The five-year-old had just arrived at the Chadwick family’s Cambridge home on the Kindertransport from Czechoslovakia — one of the 10,000 Jewish refugee children who escaped the Nazis and were taken in by Britain on the eve of World War II.

Suzie, who never saw her parents again after they put her on the train at Prague’s main railway station, spoke no English. The Chadwicks — two-year-old Ann and her parents, Winifred and Aubrey — spoke no German. Ann, however, soon picked up some German. “I can remember Suzie saying, ‘Ich weiß nicht’ — I don’t understand’ — so I sort of grew up with that sound in my ears,” she told The Times of Israel.

Chadwick’s recollections of the 11 years Suzie spent with her family are part of a new project undertaken by historian and Holocaust educator Mike Levy. Funded by the US Holocaust Memorial and Museum, he is interviewing British families who gave a home to Kindertransport children.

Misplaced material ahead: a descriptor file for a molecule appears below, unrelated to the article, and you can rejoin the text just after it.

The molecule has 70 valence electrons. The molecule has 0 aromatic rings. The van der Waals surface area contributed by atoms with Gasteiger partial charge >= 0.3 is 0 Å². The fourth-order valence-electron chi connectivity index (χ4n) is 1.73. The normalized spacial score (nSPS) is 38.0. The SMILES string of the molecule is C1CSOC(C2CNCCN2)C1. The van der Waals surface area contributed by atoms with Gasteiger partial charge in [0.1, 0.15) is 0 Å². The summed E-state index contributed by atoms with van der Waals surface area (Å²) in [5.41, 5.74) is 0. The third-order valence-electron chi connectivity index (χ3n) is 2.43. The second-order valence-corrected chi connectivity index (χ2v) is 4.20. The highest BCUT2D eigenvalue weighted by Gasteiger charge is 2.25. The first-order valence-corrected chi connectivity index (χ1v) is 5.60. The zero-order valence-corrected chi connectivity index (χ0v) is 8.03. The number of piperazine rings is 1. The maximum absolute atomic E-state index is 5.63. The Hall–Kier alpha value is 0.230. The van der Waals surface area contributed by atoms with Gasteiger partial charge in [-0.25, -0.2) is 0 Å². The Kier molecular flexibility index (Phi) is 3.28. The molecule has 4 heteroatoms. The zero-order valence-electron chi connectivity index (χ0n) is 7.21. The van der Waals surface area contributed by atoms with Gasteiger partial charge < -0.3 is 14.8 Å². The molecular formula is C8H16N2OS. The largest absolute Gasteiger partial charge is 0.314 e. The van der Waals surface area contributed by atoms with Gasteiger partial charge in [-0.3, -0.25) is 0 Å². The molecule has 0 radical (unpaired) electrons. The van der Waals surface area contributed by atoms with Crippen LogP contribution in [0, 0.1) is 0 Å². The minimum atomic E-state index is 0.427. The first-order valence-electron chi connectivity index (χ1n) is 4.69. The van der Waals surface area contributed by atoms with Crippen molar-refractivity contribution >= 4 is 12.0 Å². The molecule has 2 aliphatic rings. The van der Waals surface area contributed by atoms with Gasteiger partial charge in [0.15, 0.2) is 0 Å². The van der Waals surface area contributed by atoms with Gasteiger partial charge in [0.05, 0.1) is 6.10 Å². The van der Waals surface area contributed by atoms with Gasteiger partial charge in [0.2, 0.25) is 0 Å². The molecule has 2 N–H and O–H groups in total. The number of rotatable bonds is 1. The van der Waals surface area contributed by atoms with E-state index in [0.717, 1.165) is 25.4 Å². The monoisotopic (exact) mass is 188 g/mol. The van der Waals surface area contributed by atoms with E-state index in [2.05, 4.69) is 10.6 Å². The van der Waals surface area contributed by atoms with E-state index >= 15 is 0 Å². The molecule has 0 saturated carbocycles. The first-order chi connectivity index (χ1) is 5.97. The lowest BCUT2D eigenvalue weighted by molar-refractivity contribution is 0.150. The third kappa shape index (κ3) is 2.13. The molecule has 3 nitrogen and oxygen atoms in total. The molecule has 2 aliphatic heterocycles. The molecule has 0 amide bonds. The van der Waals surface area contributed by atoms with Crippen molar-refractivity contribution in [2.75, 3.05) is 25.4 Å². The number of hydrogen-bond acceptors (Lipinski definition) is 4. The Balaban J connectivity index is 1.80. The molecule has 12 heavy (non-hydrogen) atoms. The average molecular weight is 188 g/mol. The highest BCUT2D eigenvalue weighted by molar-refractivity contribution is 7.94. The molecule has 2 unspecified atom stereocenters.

Their experiences, says Levy, have hitherto been “neglected in the historiography of the Kindertransport.”

“Rightly so — people have been very keen to capture as many memories as they could of the kids themselves,” he says. However, the testimonies of the British foster families have gone largely unrecorded. While it is now likely too late to interview the parents, Levy is attempting to reach out to foster siblings like Chadwick. An appeal carried by the Sunday Times newspaper in December saw about 200 responses, with around 15-20 foster siblings so far scheduled to be interviewed.

Levy, whose new book, “Get The Children Out: Unsung Heroes of the Kindertransport,” was recently published, describes the UK response to the arrival of thousands of Jewish child refugees as a “massive nationwide effort.” The majority of Kindertransport children are thought to have been placed with families, although some found themselves housed in small hostels or boarding schools. Of those who went to live with families, it is estimated that around 25 percent were given a home by British Jews, mainly in the UK’s major cities such as London, Glasgow and Manchester.